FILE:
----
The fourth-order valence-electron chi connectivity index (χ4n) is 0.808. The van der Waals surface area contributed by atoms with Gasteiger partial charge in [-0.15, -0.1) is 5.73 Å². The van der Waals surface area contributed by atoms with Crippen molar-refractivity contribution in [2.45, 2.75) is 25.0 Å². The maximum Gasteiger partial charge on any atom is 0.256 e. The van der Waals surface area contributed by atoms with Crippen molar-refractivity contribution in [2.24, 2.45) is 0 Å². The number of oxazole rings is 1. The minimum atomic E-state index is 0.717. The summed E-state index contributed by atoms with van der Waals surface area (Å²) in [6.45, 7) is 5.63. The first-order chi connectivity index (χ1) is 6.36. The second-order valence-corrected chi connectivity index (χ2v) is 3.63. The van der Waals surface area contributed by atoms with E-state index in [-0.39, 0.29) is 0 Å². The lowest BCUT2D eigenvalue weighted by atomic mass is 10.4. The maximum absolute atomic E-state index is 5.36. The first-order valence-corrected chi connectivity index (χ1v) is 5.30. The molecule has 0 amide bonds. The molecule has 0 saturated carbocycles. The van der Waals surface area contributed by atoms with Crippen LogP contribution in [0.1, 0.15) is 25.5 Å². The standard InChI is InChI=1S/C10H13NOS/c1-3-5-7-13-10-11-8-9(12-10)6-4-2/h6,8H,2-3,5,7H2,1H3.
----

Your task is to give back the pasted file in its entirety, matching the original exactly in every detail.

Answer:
The fourth-order valence-electron chi connectivity index (χ4n) is 0.808. The van der Waals surface area contributed by atoms with Gasteiger partial charge in [-0.15, -0.1) is 5.73 Å². The van der Waals surface area contributed by atoms with Crippen molar-refractivity contribution in [2.45, 2.75) is 25.0 Å². The maximum Gasteiger partial charge on any atom is 0.256 e. The van der Waals surface area contributed by atoms with Crippen molar-refractivity contribution in [2.24, 2.45) is 0 Å². The number of oxazole rings is 1. The minimum atomic E-state index is 0.717. The summed E-state index contributed by atoms with van der Waals surface area (Å²) in [6.45, 7) is 5.63. The first-order chi connectivity index (χ1) is 6.36. The second-order valence-corrected chi connectivity index (χ2v) is 3.63. The van der Waals surface area contributed by atoms with E-state index in [-0.39, 0.29) is 0 Å². The lowest BCUT2D eigenvalue weighted by atomic mass is 10.4. The maximum absolute atomic E-state index is 5.36. The first-order valence-corrected chi connectivity index (χ1v) is 5.30. The molecule has 0 amide bonds. The molecule has 0 saturated carbocycles. The van der Waals surface area contributed by atoms with Crippen LogP contribution in [0.1, 0.15) is 25.5 Å². The standard InChI is InChI=1S/C10H13NOS/c1-3-5-7-13-10-11-8-9(12-10)6-4-2/h6,8H,2-3,5,7H2,1H3.